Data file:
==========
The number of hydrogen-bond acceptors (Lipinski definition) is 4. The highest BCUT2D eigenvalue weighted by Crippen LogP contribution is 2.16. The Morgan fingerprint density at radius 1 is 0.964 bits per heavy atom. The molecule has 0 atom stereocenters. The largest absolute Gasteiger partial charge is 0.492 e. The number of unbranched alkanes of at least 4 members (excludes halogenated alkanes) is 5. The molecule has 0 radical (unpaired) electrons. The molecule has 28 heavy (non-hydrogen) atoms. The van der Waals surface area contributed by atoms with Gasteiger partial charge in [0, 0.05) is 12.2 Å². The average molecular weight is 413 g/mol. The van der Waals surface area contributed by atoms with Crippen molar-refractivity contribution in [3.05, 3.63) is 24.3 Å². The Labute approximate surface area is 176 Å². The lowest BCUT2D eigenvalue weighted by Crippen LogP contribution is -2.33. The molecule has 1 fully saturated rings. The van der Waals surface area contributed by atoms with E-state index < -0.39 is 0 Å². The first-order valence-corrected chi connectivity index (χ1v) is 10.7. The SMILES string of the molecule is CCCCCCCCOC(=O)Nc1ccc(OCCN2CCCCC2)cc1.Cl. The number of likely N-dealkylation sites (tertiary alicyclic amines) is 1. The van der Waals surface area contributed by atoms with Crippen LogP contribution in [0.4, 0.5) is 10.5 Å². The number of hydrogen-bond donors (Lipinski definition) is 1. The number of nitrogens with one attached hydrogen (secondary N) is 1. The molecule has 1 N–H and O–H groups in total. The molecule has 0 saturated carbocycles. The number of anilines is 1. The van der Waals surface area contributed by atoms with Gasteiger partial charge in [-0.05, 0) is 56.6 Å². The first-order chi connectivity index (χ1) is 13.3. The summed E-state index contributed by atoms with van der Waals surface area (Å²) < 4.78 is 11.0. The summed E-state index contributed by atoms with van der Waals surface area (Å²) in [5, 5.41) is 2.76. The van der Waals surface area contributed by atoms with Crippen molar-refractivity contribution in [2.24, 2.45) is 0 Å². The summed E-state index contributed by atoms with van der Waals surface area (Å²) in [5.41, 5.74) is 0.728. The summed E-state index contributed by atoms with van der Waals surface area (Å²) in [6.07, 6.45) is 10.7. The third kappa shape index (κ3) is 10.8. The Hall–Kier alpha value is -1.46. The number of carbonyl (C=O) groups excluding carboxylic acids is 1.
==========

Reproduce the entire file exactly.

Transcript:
The number of hydrogen-bond acceptors (Lipinski definition) is 4. The highest BCUT2D eigenvalue weighted by Crippen LogP contribution is 2.16. The Morgan fingerprint density at radius 1 is 0.964 bits per heavy atom. The molecule has 0 atom stereocenters. The largest absolute Gasteiger partial charge is 0.492 e. The number of unbranched alkanes of at least 4 members (excludes halogenated alkanes) is 5. The molecule has 0 radical (unpaired) electrons. The molecule has 28 heavy (non-hydrogen) atoms. The van der Waals surface area contributed by atoms with Gasteiger partial charge in [0, 0.05) is 12.2 Å². The average molecular weight is 413 g/mol. The van der Waals surface area contributed by atoms with Crippen molar-refractivity contribution in [3.05, 3.63) is 24.3 Å². The Labute approximate surface area is 176 Å². The lowest BCUT2D eigenvalue weighted by Crippen LogP contribution is -2.33. The molecule has 1 fully saturated rings. The van der Waals surface area contributed by atoms with E-state index < -0.39 is 0 Å². The first-order valence-corrected chi connectivity index (χ1v) is 10.7. The SMILES string of the molecule is CCCCCCCCOC(=O)Nc1ccc(OCCN2CCCCC2)cc1.Cl. The number of likely N-dealkylation sites (tertiary alicyclic amines) is 1. The van der Waals surface area contributed by atoms with Crippen LogP contribution in [0.4, 0.5) is 10.5 Å². The number of hydrogen-bond donors (Lipinski definition) is 1. The number of nitrogens with one attached hydrogen (secondary N) is 1. The molecule has 1 N–H and O–H groups in total. The molecule has 0 saturated carbocycles. The number of anilines is 1. The van der Waals surface area contributed by atoms with Gasteiger partial charge in [-0.05, 0) is 56.6 Å². The first-order chi connectivity index (χ1) is 13.3. The summed E-state index contributed by atoms with van der Waals surface area (Å²) < 4.78 is 11.0. The summed E-state index contributed by atoms with van der Waals surface area (Å²) in [5, 5.41) is 2.76. The van der Waals surface area contributed by atoms with Crippen molar-refractivity contribution in [2.24, 2.45) is 0 Å². The summed E-state index contributed by atoms with van der Waals surface area (Å²) in [5.41, 5.74) is 0.728. The summed E-state index contributed by atoms with van der Waals surface area (Å²) in [6.07, 6.45) is 10.7. The third kappa shape index (κ3) is 10.8. The Hall–Kier alpha value is -1.46. The number of carbonyl (C=O) groups excluding carboxylic acids is 1.